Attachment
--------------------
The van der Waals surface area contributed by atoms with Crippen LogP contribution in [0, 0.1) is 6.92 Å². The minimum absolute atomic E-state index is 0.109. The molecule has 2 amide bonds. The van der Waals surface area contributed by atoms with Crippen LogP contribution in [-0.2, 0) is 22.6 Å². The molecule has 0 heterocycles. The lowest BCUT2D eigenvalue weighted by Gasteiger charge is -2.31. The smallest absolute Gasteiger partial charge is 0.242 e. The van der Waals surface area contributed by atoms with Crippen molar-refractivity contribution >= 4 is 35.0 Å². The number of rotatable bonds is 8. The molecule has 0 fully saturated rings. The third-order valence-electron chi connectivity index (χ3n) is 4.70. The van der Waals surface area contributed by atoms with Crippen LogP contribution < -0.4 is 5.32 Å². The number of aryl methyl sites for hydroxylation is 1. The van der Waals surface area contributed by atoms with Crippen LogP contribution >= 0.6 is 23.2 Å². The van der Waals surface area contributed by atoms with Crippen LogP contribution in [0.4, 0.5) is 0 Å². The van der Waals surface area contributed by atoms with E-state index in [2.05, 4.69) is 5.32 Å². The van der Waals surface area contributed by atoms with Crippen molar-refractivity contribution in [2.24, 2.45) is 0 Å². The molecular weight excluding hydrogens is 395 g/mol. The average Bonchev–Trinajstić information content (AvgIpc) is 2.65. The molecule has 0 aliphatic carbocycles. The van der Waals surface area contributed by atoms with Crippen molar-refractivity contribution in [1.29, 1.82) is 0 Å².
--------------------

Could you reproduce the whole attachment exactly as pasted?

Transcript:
The van der Waals surface area contributed by atoms with Crippen LogP contribution in [0, 0.1) is 6.92 Å². The minimum absolute atomic E-state index is 0.109. The molecule has 2 amide bonds. The van der Waals surface area contributed by atoms with Crippen LogP contribution in [-0.2, 0) is 22.6 Å². The molecule has 0 heterocycles. The lowest BCUT2D eigenvalue weighted by Gasteiger charge is -2.31. The smallest absolute Gasteiger partial charge is 0.242 e. The van der Waals surface area contributed by atoms with Crippen molar-refractivity contribution >= 4 is 35.0 Å². The number of rotatable bonds is 8. The molecule has 0 fully saturated rings. The third-order valence-electron chi connectivity index (χ3n) is 4.70. The van der Waals surface area contributed by atoms with Crippen LogP contribution < -0.4 is 5.32 Å². The number of aryl methyl sites for hydroxylation is 1. The van der Waals surface area contributed by atoms with Crippen LogP contribution >= 0.6 is 23.2 Å². The van der Waals surface area contributed by atoms with Crippen LogP contribution in [0.4, 0.5) is 0 Å². The van der Waals surface area contributed by atoms with E-state index in [2.05, 4.69) is 5.32 Å². The van der Waals surface area contributed by atoms with Crippen molar-refractivity contribution in [2.24, 2.45) is 0 Å². The molecular weight excluding hydrogens is 395 g/mol. The average Bonchev–Trinajstić information content (AvgIpc) is 2.65. The molecule has 0 aliphatic carbocycles. The van der Waals surface area contributed by atoms with Crippen molar-refractivity contribution in [1.29, 1.82) is 0 Å².